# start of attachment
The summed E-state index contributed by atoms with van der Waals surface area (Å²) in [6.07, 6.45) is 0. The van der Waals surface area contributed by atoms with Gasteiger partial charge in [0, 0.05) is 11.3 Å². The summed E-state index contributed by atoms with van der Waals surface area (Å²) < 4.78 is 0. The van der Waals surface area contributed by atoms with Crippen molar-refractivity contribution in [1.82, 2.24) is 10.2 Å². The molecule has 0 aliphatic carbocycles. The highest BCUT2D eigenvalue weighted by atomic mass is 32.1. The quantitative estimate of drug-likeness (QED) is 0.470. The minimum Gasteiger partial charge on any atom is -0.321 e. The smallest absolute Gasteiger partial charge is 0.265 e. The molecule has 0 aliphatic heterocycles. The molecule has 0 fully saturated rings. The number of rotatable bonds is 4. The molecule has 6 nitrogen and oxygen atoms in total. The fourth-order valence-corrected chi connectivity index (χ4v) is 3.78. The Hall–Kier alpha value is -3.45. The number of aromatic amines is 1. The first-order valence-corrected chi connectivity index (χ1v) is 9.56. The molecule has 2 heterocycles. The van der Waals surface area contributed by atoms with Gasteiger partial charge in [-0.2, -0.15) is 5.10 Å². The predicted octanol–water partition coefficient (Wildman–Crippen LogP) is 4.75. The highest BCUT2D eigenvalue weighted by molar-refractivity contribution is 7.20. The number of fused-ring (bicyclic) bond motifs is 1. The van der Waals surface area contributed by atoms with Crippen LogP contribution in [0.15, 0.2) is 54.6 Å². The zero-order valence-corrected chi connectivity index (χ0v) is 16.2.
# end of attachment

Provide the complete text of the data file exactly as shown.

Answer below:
The summed E-state index contributed by atoms with van der Waals surface area (Å²) in [6.07, 6.45) is 0. The van der Waals surface area contributed by atoms with Gasteiger partial charge in [0, 0.05) is 11.3 Å². The summed E-state index contributed by atoms with van der Waals surface area (Å²) < 4.78 is 0. The van der Waals surface area contributed by atoms with Crippen molar-refractivity contribution in [1.82, 2.24) is 10.2 Å². The molecule has 0 aliphatic carbocycles. The highest BCUT2D eigenvalue weighted by atomic mass is 32.1. The quantitative estimate of drug-likeness (QED) is 0.470. The minimum Gasteiger partial charge on any atom is -0.321 e. The smallest absolute Gasteiger partial charge is 0.265 e. The molecule has 0 aliphatic heterocycles. The molecule has 0 fully saturated rings. The number of rotatable bonds is 4. The molecule has 6 nitrogen and oxygen atoms in total. The fourth-order valence-corrected chi connectivity index (χ4v) is 3.78. The Hall–Kier alpha value is -3.45. The number of aromatic amines is 1. The first-order valence-corrected chi connectivity index (χ1v) is 9.56. The molecule has 2 heterocycles. The van der Waals surface area contributed by atoms with Gasteiger partial charge in [-0.2, -0.15) is 5.10 Å². The predicted octanol–water partition coefficient (Wildman–Crippen LogP) is 4.75. The highest BCUT2D eigenvalue weighted by molar-refractivity contribution is 7.20. The number of fused-ring (bicyclic) bond motifs is 1. The van der Waals surface area contributed by atoms with Crippen LogP contribution in [0.15, 0.2) is 54.6 Å². The zero-order valence-corrected chi connectivity index (χ0v) is 16.2.